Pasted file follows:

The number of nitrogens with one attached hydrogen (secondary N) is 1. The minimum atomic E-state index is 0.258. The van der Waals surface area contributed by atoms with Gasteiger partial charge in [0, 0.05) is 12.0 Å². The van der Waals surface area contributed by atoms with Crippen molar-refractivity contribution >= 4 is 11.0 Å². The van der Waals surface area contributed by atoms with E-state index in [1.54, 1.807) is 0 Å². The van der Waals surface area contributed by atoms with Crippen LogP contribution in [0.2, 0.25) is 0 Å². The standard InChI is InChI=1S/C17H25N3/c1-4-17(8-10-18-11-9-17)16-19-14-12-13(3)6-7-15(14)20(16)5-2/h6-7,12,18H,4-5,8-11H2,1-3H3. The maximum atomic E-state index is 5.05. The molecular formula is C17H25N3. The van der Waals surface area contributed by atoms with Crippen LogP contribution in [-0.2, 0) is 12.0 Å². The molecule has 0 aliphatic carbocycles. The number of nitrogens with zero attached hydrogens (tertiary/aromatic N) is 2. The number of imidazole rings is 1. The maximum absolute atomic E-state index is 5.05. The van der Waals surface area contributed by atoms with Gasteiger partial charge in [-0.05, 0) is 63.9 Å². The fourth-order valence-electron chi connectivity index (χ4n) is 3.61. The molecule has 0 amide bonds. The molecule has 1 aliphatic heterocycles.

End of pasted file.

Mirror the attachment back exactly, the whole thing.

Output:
The number of nitrogens with one attached hydrogen (secondary N) is 1. The minimum atomic E-state index is 0.258. The van der Waals surface area contributed by atoms with Gasteiger partial charge in [0, 0.05) is 12.0 Å². The van der Waals surface area contributed by atoms with Crippen molar-refractivity contribution >= 4 is 11.0 Å². The van der Waals surface area contributed by atoms with E-state index in [1.54, 1.807) is 0 Å². The van der Waals surface area contributed by atoms with Crippen LogP contribution in [0.2, 0.25) is 0 Å². The standard InChI is InChI=1S/C17H25N3/c1-4-17(8-10-18-11-9-17)16-19-14-12-13(3)6-7-15(14)20(16)5-2/h6-7,12,18H,4-5,8-11H2,1-3H3. The maximum atomic E-state index is 5.05. The molecular formula is C17H25N3. The van der Waals surface area contributed by atoms with Crippen LogP contribution in [-0.2, 0) is 12.0 Å². The molecule has 0 aliphatic carbocycles. The number of nitrogens with zero attached hydrogens (tertiary/aromatic N) is 2. The number of imidazole rings is 1. The maximum absolute atomic E-state index is 5.05. The van der Waals surface area contributed by atoms with Gasteiger partial charge in [-0.05, 0) is 63.9 Å². The fourth-order valence-electron chi connectivity index (χ4n) is 3.61. The molecule has 0 amide bonds. The molecule has 1 aliphatic heterocycles.